It is also to be reminded to County Supervisor Mark Ridley Thomas (normally a consensus builder and this line’s political supporter-in-chief) that Westchester is part of his supervisorial territory; were they represented well with respect to urban renewal, light rail access and neighborhood enhancement as well as other areas of the line were represented?
It is also to be reminded to LA Mayor Antonio Villaraigosa (also normally a consensus builder and Measure R’s greatest advocate), as well as to the various individuals wishing to succeed Mayor Villaraigosa, that the Westside was one of Measure R’s greatest regions of support, and that a little love and respect from time to time isn’t inappropriate (and might actually be politically smart).
Finally, it’s to be reminded to all transportation planners that the Crenshaw/LAX Line (which I still overall support), now has a rather notable two-mile gap between Century/Aviation and Florence/La Brea that includes a lack of a 405-freeway adjacent station. Such a station could have been located on either side of the freeway to enhance ridership not only of Westchester residents, but Inglewood residents and all sorts of 405 freeway commuters.
Moving forward, which we really have to do now that the Westside (and all transit advocates everywhere) has had to endure this sudden and unexpected slap in the face:
1) There is a need to explore if an at-grade Hindry or another 405-adjacent location can be built for this line, even if it takes years; those hurt the most by this lack of a station are not the Westchester homeowners who fought for this station but the transit-dependent riders who will now not have ideal access to Westchester and adjacent regions
2) There is a need to preserve—and, if indicated—widen the Metro-owned Harbor Subdivision Right of Way so that BOTH this Crenshaw/LAX line AND a future direct LAX-Union Station Line (perhaps Metrolink, perhaps some other rail technology) can utilize this vital rail right of way that connects the ports to LAX to Union Station
3) There is a need to ignore (or at least strongly reduce) the role of race in any transportation project; as with the King-Drew Medical Center crisis, race or ethnicity is a poor focus on how public policy should be run, and any focus of race distracts from the main benefits of the Crenshaw/LAX Rail Project, which is the economy, environment and quality of life for all members of the greater region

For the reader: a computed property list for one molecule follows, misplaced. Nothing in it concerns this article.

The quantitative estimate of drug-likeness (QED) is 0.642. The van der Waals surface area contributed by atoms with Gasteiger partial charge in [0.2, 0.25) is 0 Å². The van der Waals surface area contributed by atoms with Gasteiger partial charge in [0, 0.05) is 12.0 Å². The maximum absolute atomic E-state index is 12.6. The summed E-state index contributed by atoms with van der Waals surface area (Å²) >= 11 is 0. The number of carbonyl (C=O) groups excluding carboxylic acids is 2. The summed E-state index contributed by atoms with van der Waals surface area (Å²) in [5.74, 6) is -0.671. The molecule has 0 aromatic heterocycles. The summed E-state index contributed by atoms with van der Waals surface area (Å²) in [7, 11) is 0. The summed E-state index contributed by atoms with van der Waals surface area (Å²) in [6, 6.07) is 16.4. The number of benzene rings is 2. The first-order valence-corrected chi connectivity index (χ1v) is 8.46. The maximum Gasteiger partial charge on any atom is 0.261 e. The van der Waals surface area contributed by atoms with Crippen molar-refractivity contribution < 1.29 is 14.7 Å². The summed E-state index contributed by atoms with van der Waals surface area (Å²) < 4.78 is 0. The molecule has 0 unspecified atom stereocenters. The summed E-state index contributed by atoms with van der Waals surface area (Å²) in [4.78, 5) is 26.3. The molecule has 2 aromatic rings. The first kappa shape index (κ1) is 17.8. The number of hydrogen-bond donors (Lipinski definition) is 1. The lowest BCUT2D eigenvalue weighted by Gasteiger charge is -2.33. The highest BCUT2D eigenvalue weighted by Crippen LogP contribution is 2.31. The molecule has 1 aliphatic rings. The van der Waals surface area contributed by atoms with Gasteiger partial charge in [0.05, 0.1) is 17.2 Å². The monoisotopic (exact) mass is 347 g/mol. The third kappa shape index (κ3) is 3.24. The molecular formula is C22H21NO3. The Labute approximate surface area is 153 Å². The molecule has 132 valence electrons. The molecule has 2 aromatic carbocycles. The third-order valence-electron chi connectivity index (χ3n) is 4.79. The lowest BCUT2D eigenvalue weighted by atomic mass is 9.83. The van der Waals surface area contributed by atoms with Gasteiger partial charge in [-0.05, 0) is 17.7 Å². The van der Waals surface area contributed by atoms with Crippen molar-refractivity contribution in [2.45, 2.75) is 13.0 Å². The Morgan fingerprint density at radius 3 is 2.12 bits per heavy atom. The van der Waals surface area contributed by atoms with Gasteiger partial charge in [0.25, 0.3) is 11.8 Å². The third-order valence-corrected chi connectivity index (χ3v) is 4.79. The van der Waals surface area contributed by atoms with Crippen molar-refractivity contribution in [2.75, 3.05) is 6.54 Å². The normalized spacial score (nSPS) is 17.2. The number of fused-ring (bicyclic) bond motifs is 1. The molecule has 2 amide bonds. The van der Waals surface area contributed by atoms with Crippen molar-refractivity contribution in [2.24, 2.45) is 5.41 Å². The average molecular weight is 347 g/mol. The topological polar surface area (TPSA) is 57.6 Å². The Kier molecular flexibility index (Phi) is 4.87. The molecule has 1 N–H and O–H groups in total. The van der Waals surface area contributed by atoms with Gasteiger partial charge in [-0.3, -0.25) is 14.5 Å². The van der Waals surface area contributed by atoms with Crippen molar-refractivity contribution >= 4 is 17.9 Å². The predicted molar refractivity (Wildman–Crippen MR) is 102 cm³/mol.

4) Friends of the Green Line (www.fogl.us) is now back in full force, now that previous years of advocacy for the Green Line Extensions to LAX and the South Bay, as well as the Crenshaw Line, have not yielded the partnership with Metro it once enjoyed (perhaps the fault of transit advocates, perhaps there’s plenty of fault to go around)
The new focus of Friends of the Green Line will be to achieve consensus for Westchester, LA World Airports, Metro, the LADOT and other affected and/or interested parties towards a comprehensive, countywide LAX-MetroRail linkage.
No lawsuits, no screaming, and the only color to be brought up is GREEN. GREEN as in dollars and the economy. GREEN as in the environment and providing cleaner alternatives to accessing LAX and the adjacent South Bay, Westside, South L.A., Mid-City and Southeast L.A. County Cities. And GREEN as in providing a “Green Light” after a job well-done for further expanding the MetroRail system by more neighborhoods who want better access to a first-rate MetroRail system.
There will be civility and cooperation with Metro and all parties. But this preferred and proper approach will not, and cannot, be the same as acquiescence.
Tags: civility, MetroRail, Rapid Bus, Metro, Metro Board, Metro Crenshaw/LAX Rail, LAX, Green Line
Vol 9 Issue 80
Pub: Oct 7, 2011